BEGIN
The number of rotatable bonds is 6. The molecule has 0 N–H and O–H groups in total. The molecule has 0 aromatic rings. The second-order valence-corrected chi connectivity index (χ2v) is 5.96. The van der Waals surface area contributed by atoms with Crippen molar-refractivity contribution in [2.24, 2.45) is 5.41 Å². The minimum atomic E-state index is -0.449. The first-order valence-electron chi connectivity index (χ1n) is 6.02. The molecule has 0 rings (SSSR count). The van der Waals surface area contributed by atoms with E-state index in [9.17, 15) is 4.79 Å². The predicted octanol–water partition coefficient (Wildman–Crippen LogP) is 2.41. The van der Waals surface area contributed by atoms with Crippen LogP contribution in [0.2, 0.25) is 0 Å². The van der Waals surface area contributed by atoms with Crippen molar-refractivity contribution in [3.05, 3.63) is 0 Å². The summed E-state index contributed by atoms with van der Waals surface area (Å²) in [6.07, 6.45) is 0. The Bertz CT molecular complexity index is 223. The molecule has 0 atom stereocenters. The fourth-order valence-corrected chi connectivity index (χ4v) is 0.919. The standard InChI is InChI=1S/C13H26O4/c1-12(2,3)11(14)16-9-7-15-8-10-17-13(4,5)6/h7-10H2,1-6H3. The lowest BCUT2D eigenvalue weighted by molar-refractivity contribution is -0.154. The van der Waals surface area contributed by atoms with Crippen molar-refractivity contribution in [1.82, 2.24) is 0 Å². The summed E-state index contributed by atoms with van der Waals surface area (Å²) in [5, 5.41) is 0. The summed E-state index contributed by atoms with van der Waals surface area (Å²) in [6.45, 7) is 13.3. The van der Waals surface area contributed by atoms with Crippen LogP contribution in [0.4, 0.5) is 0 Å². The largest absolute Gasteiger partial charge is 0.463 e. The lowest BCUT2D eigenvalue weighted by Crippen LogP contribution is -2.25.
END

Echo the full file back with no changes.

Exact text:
The number of rotatable bonds is 6. The molecule has 0 N–H and O–H groups in total. The molecule has 0 aromatic rings. The second-order valence-corrected chi connectivity index (χ2v) is 5.96. The van der Waals surface area contributed by atoms with Crippen molar-refractivity contribution in [2.24, 2.45) is 5.41 Å². The minimum atomic E-state index is -0.449. The first-order valence-electron chi connectivity index (χ1n) is 6.02. The molecule has 0 rings (SSSR count). The van der Waals surface area contributed by atoms with E-state index in [9.17, 15) is 4.79 Å². The predicted octanol–water partition coefficient (Wildman–Crippen LogP) is 2.41. The van der Waals surface area contributed by atoms with Crippen LogP contribution in [0.2, 0.25) is 0 Å². The van der Waals surface area contributed by atoms with Crippen molar-refractivity contribution in [3.05, 3.63) is 0 Å². The summed E-state index contributed by atoms with van der Waals surface area (Å²) in [6.07, 6.45) is 0. The Bertz CT molecular complexity index is 223. The molecule has 0 atom stereocenters. The fourth-order valence-corrected chi connectivity index (χ4v) is 0.919. The standard InChI is InChI=1S/C13H26O4/c1-12(2,3)11(14)16-9-7-15-8-10-17-13(4,5)6/h7-10H2,1-6H3. The lowest BCUT2D eigenvalue weighted by molar-refractivity contribution is -0.154. The van der Waals surface area contributed by atoms with Crippen molar-refractivity contribution in [1.82, 2.24) is 0 Å². The summed E-state index contributed by atoms with van der Waals surface area (Å²) in [5, 5.41) is 0. The summed E-state index contributed by atoms with van der Waals surface area (Å²) in [6.45, 7) is 13.3. The van der Waals surface area contributed by atoms with Crippen LogP contribution in [0.4, 0.5) is 0 Å². The largest absolute Gasteiger partial charge is 0.463 e. The lowest BCUT2D eigenvalue weighted by Crippen LogP contribution is -2.25.